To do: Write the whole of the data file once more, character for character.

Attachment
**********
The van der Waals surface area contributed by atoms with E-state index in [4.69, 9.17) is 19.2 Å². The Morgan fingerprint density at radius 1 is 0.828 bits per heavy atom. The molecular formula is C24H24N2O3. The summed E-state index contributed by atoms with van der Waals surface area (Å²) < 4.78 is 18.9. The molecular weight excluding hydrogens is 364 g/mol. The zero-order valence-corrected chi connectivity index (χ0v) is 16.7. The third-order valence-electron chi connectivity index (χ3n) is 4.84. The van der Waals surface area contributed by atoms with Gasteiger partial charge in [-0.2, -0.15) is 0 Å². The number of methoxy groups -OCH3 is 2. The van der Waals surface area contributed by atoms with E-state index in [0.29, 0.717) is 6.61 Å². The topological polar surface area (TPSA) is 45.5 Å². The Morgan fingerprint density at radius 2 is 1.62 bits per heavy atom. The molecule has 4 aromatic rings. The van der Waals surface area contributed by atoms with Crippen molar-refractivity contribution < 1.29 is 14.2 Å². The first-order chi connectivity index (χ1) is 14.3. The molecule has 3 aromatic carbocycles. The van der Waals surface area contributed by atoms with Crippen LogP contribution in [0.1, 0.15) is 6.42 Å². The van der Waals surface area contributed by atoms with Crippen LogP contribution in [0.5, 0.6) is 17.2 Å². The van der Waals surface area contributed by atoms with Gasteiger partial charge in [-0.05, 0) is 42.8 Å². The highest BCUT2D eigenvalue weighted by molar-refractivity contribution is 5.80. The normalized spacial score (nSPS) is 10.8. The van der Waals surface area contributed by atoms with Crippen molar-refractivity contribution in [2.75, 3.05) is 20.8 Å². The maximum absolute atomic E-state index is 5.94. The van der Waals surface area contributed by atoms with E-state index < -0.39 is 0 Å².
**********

The van der Waals surface area contributed by atoms with E-state index in [4.69, 9.17) is 19.2 Å². The Morgan fingerprint density at radius 1 is 0.828 bits per heavy atom. The molecular formula is C24H24N2O3. The summed E-state index contributed by atoms with van der Waals surface area (Å²) < 4.78 is 18.9. The molecular weight excluding hydrogens is 364 g/mol. The zero-order valence-corrected chi connectivity index (χ0v) is 16.7. The third-order valence-electron chi connectivity index (χ3n) is 4.84. The van der Waals surface area contributed by atoms with Gasteiger partial charge in [-0.2, -0.15) is 0 Å². The number of methoxy groups -OCH3 is 2. The van der Waals surface area contributed by atoms with E-state index in [0.29, 0.717) is 6.61 Å². The topological polar surface area (TPSA) is 45.5 Å². The Morgan fingerprint density at radius 2 is 1.62 bits per heavy atom. The molecule has 4 aromatic rings. The van der Waals surface area contributed by atoms with Crippen molar-refractivity contribution < 1.29 is 14.2 Å². The first-order chi connectivity index (χ1) is 14.3. The molecule has 3 aromatic carbocycles. The van der Waals surface area contributed by atoms with Crippen LogP contribution in [0.1, 0.15) is 6.42 Å². The van der Waals surface area contributed by atoms with Crippen LogP contribution in [0.5, 0.6) is 17.2 Å². The van der Waals surface area contributed by atoms with Gasteiger partial charge in [-0.05, 0) is 42.8 Å². The highest BCUT2D eigenvalue weighted by molar-refractivity contribution is 5.80. The normalized spacial score (nSPS) is 10.8. The van der Waals surface area contributed by atoms with Crippen molar-refractivity contribution in [2.75, 3.05) is 20.8 Å². The maximum absolute atomic E-state index is 5.94. The van der Waals surface area contributed by atoms with E-state index < -0.39 is 0 Å².